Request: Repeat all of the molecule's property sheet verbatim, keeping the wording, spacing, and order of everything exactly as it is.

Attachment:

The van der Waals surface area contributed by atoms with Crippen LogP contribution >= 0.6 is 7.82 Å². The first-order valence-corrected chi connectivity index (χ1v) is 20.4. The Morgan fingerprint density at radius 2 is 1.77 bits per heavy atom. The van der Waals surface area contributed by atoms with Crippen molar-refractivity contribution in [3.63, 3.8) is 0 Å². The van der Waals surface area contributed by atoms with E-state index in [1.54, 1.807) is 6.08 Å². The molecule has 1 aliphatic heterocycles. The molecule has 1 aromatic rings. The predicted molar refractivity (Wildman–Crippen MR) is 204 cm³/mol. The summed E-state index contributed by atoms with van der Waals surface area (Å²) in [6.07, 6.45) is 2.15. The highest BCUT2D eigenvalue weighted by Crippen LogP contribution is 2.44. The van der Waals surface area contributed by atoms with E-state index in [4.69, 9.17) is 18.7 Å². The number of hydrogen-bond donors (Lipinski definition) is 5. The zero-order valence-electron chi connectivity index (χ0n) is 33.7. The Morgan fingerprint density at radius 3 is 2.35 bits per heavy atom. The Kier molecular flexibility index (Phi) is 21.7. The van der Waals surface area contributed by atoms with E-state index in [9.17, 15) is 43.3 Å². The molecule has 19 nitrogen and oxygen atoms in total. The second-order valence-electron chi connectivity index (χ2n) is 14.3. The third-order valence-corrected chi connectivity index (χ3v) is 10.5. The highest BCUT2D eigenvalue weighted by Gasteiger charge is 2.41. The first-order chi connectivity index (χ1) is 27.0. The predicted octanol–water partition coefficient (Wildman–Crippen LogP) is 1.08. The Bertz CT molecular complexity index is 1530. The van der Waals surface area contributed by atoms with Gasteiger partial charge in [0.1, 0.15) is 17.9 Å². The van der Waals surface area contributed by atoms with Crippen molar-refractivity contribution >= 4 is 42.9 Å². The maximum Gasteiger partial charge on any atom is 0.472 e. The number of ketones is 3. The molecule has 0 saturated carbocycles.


The van der Waals surface area contributed by atoms with Crippen LogP contribution >= 0.6 is 7.82 Å². The first-order valence-corrected chi connectivity index (χ1v) is 20.4. The Morgan fingerprint density at radius 2 is 1.77 bits per heavy atom. The van der Waals surface area contributed by atoms with Crippen molar-refractivity contribution in [3.63, 3.8) is 0 Å². The van der Waals surface area contributed by atoms with E-state index in [1.54, 1.807) is 6.08 Å². The molecule has 1 aliphatic heterocycles. The molecule has 1 aromatic rings. The predicted molar refractivity (Wildman–Crippen MR) is 204 cm³/mol. The summed E-state index contributed by atoms with van der Waals surface area (Å²) in [6.07, 6.45) is 2.15. The highest BCUT2D eigenvalue weighted by Crippen LogP contribution is 2.44. The van der Waals surface area contributed by atoms with E-state index in [4.69, 9.17) is 18.7 Å². The number of hydrogen-bond donors (Lipinski definition) is 5. The zero-order valence-electron chi connectivity index (χ0n) is 33.7. The Morgan fingerprint density at radius 3 is 2.35 bits per heavy atom. The Kier molecular flexibility index (Phi) is 21.7. The van der Waals surface area contributed by atoms with E-state index in [9.17, 15) is 43.3 Å². The molecule has 19 nitrogen and oxygen atoms in total. The second-order valence-electron chi connectivity index (χ2n) is 14.3. The third-order valence-corrected chi connectivity index (χ3v) is 10.5. The highest BCUT2D eigenvalue weighted by Gasteiger charge is 2.41. The first-order chi connectivity index (χ1) is 27.0. The predicted octanol–water partition coefficient (Wildman–Crippen LogP) is 1.08. The Bertz CT molecular complexity index is 1530. The van der Waals surface area contributed by atoms with Gasteiger partial charge in [0.1, 0.15) is 17.9 Å². The van der Waals surface area contributed by atoms with Crippen molar-refractivity contribution >= 4 is 42.9 Å². The maximum Gasteiger partial charge on any atom is 0.472 e. The number of ketones is 3. The molecule has 0 saturated carbocycles.